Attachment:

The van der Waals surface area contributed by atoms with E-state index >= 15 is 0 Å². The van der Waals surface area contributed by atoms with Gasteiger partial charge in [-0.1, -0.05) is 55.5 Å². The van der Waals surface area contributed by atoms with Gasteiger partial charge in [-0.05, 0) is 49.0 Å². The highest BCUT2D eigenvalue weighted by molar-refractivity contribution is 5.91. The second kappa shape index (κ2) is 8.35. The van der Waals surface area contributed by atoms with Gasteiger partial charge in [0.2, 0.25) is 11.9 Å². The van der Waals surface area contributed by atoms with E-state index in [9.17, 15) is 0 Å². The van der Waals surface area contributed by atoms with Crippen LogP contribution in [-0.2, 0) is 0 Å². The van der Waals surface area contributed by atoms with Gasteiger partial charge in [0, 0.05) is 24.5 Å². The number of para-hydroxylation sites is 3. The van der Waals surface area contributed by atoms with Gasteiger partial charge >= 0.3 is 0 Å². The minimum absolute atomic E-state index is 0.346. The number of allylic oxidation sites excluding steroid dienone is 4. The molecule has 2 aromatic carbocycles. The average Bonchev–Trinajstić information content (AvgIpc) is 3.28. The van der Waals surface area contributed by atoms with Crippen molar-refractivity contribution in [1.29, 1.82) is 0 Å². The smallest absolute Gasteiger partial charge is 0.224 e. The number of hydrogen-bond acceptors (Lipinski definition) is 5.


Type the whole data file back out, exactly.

The van der Waals surface area contributed by atoms with E-state index >= 15 is 0 Å². The van der Waals surface area contributed by atoms with Gasteiger partial charge in [-0.1, -0.05) is 55.5 Å². The van der Waals surface area contributed by atoms with Gasteiger partial charge in [-0.05, 0) is 49.0 Å². The highest BCUT2D eigenvalue weighted by molar-refractivity contribution is 5.91. The second kappa shape index (κ2) is 8.35. The van der Waals surface area contributed by atoms with Gasteiger partial charge in [0.2, 0.25) is 11.9 Å². The van der Waals surface area contributed by atoms with E-state index in [9.17, 15) is 0 Å². The van der Waals surface area contributed by atoms with Crippen LogP contribution in [-0.2, 0) is 0 Å². The van der Waals surface area contributed by atoms with Gasteiger partial charge in [0, 0.05) is 24.5 Å². The number of para-hydroxylation sites is 3. The van der Waals surface area contributed by atoms with Gasteiger partial charge >= 0.3 is 0 Å². The minimum absolute atomic E-state index is 0.346. The number of allylic oxidation sites excluding steroid dienone is 4. The molecule has 2 aromatic carbocycles. The average Bonchev–Trinajstić information content (AvgIpc) is 3.28. The van der Waals surface area contributed by atoms with Crippen molar-refractivity contribution in [1.29, 1.82) is 0 Å². The smallest absolute Gasteiger partial charge is 0.224 e. The number of hydrogen-bond acceptors (Lipinski definition) is 5.